Gene therapy may help reverse blindness


London, Oct 3: Researchers have shown that gene therapy might help reverse blindness by reprogramming cells at the back of the eye to become light sensitive.

Retinitis pigmentosa — the most common cause of blindness in young people — occurs mostly due to loss of millions of light-sensitive photoreceptor cells that line the retina.

The remaining retinal nerve cells, which are not light sensitive, however, remain in the eye which can be treated using gene therapy, the researchers said.

“There are many blind patients in our clinics and the ability to give them some sight back with a relatively simple genetic procedure is very exciting,” said lead author Samantha de Silva, specialist registrar, Ophthalmology and Clinical research training fellow at the University of Oxford.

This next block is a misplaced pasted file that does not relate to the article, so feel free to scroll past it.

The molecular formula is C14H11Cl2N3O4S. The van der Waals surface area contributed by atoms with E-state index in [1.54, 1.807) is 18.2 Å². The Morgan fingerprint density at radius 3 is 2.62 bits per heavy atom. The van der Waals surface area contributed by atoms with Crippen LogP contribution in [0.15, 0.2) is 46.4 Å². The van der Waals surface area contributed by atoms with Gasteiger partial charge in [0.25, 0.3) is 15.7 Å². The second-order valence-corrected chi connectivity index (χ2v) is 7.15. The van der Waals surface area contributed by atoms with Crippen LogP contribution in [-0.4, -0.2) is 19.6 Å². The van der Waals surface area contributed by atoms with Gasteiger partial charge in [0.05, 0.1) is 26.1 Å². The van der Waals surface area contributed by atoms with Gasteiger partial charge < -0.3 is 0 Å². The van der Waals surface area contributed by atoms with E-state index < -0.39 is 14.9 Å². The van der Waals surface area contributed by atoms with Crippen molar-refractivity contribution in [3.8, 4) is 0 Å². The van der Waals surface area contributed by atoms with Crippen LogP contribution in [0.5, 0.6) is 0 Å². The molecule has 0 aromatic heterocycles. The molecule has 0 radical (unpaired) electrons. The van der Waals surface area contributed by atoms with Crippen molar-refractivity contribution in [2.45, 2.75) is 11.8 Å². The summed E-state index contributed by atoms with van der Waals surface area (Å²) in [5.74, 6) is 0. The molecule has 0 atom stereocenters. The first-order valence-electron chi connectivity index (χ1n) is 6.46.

“Our next step will be to start a clinical trial to assess this in patients.”

In the study, detailed in the Proceedings of the National Academy of Sciences, the team used a viral vector to express a light-sensitive protein, melanopsin, in the residual retinal cells in mice which were blind from retinitis pigmentosa.

Post-treatment, the mice were monitored for over a year and they maintained vision during this time as they were able to recognise objects in their environment which indicated a high level of visual perception.

The cells expressing melanopsin were able to respond to light and send visual signals to the brain, the researchers said.


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